The Good, The Bad & The Sunburned
As you all know, sun protection is uber-important in the fight against aging. We get so many questions about various new sun protection tools and technologies that we thought we’d help separate myth from fact by breaking down what works and what doesn’t. Here’s what Dr. Lancer has to say about 5 alternative methods of sun protection:
UV-blocking clothing. Wearing UV-blocking clothing is a great way to protect your skin when you’re in the sun for extended periods of time playing sports, walking, hiking, driving or doing anything active. UV protection is woven into the fabric and provides full spectrum protection without the worry of mis-applying or forgetting to reapply sunscreen. These items are a smart option for kids or people with sensitive skin.
Drinkable sunscreen. It may sound crazy, but there is a product that claims to be drinkable sun protection called Harmonized H20 UV Neutralizer. But whether it actually works is highly questionable. There is no ingredient information provided by the company, making it impossible to accurately judge the efficacy. Additionally, there is no current scientific or medical evidence that would indicate the possibility of an internal sunscreen protecting the skin externally. Experimenting with sun protection is a dangerous gamble and not worth the potential ill-effects. Stick with externally applied sunscreen and you will be safe.
UV monitoring wristbands. UV monitoring wristbands and patches are a great tool to help monitor how much sun you have had, especially on days when it may be hard to tell, like when it’s overcast, or you’ve been in and out of the shade. The patches or wristbands change color in accordance with the amount of UV light they have been exposed to, letting you know when you’ve had a safe amount of sun exposure and when it’s time to get out of the sun completely.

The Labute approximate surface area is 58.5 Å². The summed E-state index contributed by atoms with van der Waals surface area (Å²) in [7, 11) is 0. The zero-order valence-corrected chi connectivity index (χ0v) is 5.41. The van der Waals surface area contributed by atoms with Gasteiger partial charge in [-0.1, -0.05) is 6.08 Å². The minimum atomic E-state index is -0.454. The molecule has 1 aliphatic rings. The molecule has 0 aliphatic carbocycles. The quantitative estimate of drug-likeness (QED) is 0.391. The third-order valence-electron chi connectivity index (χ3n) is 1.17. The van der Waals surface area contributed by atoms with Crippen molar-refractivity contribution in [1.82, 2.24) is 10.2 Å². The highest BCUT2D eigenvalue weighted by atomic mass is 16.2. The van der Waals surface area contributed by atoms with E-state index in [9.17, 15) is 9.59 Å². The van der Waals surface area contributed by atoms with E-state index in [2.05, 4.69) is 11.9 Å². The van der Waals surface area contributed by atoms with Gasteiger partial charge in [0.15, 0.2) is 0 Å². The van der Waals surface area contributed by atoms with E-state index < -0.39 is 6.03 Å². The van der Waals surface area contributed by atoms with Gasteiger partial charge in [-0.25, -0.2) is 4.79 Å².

Super high SPF. Understanding the risks and benefits of a sunscreeen with a super high SPF (think 50 and above) means understanding what Sun Protection Factor truly means. Many people today believe Sun Protection Factor translates to the number of minutes you can spend in the sun and remain protected, when in fact it refers to the level of UV light the sunscreen protects your skin against (it has little to do with time and more to do with the strength of the sun). Much of the concern over high-SPF sunscreens comes from the incorrect consumer belief that they can stay in the sun for 100 minutes without reapplication – leading to overexposure, sunburns and skin damage. For example, an SPF of 50 protects skin from 98 percent of UVA and UVB rays, while an SPF of 100 protects skin from 99 percent of rays. Though the number doubles, the amount of protection does not. So while there isn’t anything necessarily wrong with a super high SPF, do be aware of what you are putting on your skin and how well you are being protected.
Astaxanthin. Astaxanthin is a supplement that is said to help protect skin from damaging UV rays in sunlight. The company that produces it claims that it’s an antioxidant more powerful than beta-carotene, lycopene, and alpha-tocopherants, and that the supplement works wonders against free-radicals and helps with cell protection, including the damage that occurs from UV rays. Even though this supplement may help your body protect and repair itself from free radical damage, the effects of astaxanthin are not strong enough to use in lieu of a true sunscreen.
Have you tried any of these alternative sun protection methods? We’d love to hear about your experiences with them!